Error-free quantum computing becomes a reality

Error-free quantum computing becomes a reality

Artist’s impression of gate operations on logic quantum bits that are protected from errors by quantum error correction. Credit: Johannes Knunes

The basic building blocks of fault-tolerant quantum computing are explained

Due to high-quality manufacturing, errors during information processing and storage are rare in modern computers. However, for critical applications, where single errors can have serious effects, error correction mechanisms based on redundancy are still used in the processed data.

Quantum computers are inherently more susceptible to perturbations, so error-correcting mechanisms will always be required. Otherwise, errors will spread uncontrollably in the system and information will be lost. Since the basic laws of quantum mechanics prevent quantum information from being copied, redundancy can be achieved by distributing logical quantum information in an entangled state of many physical systems, for example, multiple individual atoms.

The research team, led by Thomas Munns from the Department of Experimental Physics at the University of Innsbruck and Markus Müller from RWTH Aachen and Fürschungcentrum Jülich in Germany, has succeeded for the first time in achieving a set of computations on two quantum logics. Bits that can be used to perform any possible operation. “For a real quantum computer, we need a global set of gates with which we can program all the algorithms,” explains Lukas Postler, an experimental physicist from Innsbruck.

Basic quantitative process realized

The team of researchers applied this global gateway set up on an ion-trap quantum computer with 16 trapped atoms. Quantum information was stored in two logical quantum qubits, each distributed over seven atoms.

Now, for the first time, it is possible to implement two arithmetic gates on these fault-tolerant quantum bits, which are necessary for a global set of gates: an arithmetic on two quantum bits (the CNOT gate) and a T boolean. gate, which is particularly difficult to implement on error-tolerant quantum bits.

The basic building blocks of fault-tolerant quantum computing

The basic building blocks of error-tolerant quantum computing are shown. Credit: Yoni Innsbruck / Harald Rich

Theoretical physicist Marcus Müller explains that “T-gates are very basic operations”. “It is particularly interesting because quantum algorithms without T-gates can be simulated relatively easily on classical computers, eliminating any potential acceleration. This is no longer possible for algorithms with T-gates.” Physicists demonstrated the T gate by preparing a special state in a logical quantum bit and transmitting it remotely to another quantum bit via an entangled gate process.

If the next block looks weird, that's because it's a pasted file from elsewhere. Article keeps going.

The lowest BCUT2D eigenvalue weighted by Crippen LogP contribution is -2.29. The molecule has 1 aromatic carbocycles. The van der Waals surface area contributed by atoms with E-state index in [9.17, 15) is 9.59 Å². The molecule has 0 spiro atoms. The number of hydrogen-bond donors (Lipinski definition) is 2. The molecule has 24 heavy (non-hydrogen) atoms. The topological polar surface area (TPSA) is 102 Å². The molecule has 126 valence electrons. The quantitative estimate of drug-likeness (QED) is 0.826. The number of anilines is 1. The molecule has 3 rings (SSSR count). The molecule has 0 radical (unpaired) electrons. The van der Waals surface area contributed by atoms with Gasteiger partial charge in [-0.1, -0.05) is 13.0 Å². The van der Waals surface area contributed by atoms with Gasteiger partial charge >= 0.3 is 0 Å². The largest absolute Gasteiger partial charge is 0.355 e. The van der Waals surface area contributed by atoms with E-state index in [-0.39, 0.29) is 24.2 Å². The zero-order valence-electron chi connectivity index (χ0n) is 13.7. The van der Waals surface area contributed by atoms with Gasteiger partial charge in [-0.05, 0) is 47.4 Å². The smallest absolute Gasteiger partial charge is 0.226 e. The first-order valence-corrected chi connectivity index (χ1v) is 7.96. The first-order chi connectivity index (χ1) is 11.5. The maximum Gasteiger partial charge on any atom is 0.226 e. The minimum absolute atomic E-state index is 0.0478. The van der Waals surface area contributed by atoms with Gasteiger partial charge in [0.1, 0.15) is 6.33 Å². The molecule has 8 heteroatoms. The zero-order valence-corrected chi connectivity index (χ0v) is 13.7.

Complexity increases, but so does precision

In encoded logical quantum bits, the stored quantum information is protected from errors. But this is useless without the arithmetic operations, and these operations are themselves error-prone.

Researchers have implemented operations on logic qubits in such a way that errors resulting from basic physical operations can also be detected and corrected. Thus, they implemented the first fault-tolerant application of a universal set of gates to encoded boolean quantum bits.

Fault-tolerant implementation requires more operations than non-fault-tolerant operations. This will introduce more errors on the single-atom scale, but nonetheless experimental operations on logical qubits are better than fault-tolerant logical ones,” Thomas Munz is pleased to report. “Effort and complexity increase, but the resulting quality is better.” The researchers also Examine and confirm their experimental results using numerical simulation on classical computers.

Physicists have now demonstrated all the building blocks of fault-tolerant computing on a quantum computer. The task now is to implement these methods on larger and therefore more useful quantum computers. The methods described in Innsbruck can also be used on an ion-trap quantum computer in other architectures of quantum computers.

Reference: “Illustration of universal fault-tolerant quantum gate operations” by Lukas Buchler, Sasha Heuen, Ivan Pogorelov, Manuel Rispeler, Thomas Feldker, Michael Meath, Christian D. Marciniak, Roman Stryker, Martin Ringbauer, Rainer Platt, Philip Schindler, Markus Muller and Thomas Mons, 25 May 2022, Available here. temper nature.
DOI: 10.1038 / s41586-022-04721-1

Financial support for research has been provided, among other things, by the European Union under the Quantum Flagship Initiative as well as by the Austrian Research Promotion Agency FFG, the Austrian Science Fund FWF and the Federation of Austrian Industries Tyrol.